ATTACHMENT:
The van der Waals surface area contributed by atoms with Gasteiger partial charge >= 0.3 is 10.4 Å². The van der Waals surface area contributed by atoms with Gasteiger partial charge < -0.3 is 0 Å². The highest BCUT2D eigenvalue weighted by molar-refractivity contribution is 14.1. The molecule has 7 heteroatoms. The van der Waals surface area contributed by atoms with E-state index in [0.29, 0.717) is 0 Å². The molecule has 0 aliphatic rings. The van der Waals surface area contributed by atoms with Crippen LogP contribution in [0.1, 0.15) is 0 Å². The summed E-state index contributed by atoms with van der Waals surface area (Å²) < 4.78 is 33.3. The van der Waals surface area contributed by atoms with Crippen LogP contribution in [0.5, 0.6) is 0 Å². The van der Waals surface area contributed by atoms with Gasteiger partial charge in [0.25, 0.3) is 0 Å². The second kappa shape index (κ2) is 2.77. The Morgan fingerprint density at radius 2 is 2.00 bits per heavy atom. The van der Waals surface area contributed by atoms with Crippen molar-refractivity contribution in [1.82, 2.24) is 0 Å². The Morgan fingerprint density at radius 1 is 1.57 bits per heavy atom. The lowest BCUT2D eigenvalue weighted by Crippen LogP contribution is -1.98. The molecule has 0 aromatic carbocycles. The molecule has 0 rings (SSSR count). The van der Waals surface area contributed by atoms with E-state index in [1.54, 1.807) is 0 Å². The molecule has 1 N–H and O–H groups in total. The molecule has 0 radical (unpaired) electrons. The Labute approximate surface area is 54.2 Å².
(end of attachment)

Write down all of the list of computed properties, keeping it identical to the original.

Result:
The van der Waals surface area contributed by atoms with Gasteiger partial charge >= 0.3 is 10.4 Å². The van der Waals surface area contributed by atoms with Gasteiger partial charge < -0.3 is 0 Å². The highest BCUT2D eigenvalue weighted by molar-refractivity contribution is 14.1. The molecule has 7 heteroatoms. The van der Waals surface area contributed by atoms with E-state index in [0.29, 0.717) is 0 Å². The molecule has 0 aliphatic rings. The van der Waals surface area contributed by atoms with Crippen LogP contribution in [0.1, 0.15) is 0 Å². The summed E-state index contributed by atoms with van der Waals surface area (Å²) < 4.78 is 33.3. The van der Waals surface area contributed by atoms with Crippen LogP contribution in [0.5, 0.6) is 0 Å². The van der Waals surface area contributed by atoms with Gasteiger partial charge in [0.25, 0.3) is 0 Å². The second kappa shape index (κ2) is 2.77. The Morgan fingerprint density at radius 2 is 2.00 bits per heavy atom. The van der Waals surface area contributed by atoms with Crippen molar-refractivity contribution in [1.82, 2.24) is 0 Å². The Morgan fingerprint density at radius 1 is 1.57 bits per heavy atom. The lowest BCUT2D eigenvalue weighted by Crippen LogP contribution is -1.98. The molecule has 0 aromatic carbocycles. The molecule has 0 rings (SSSR count). The van der Waals surface area contributed by atoms with E-state index in [1.54, 1.807) is 0 Å². The molecule has 1 N–H and O–H groups in total. The molecule has 0 radical (unpaired) electrons. The Labute approximate surface area is 54.2 Å².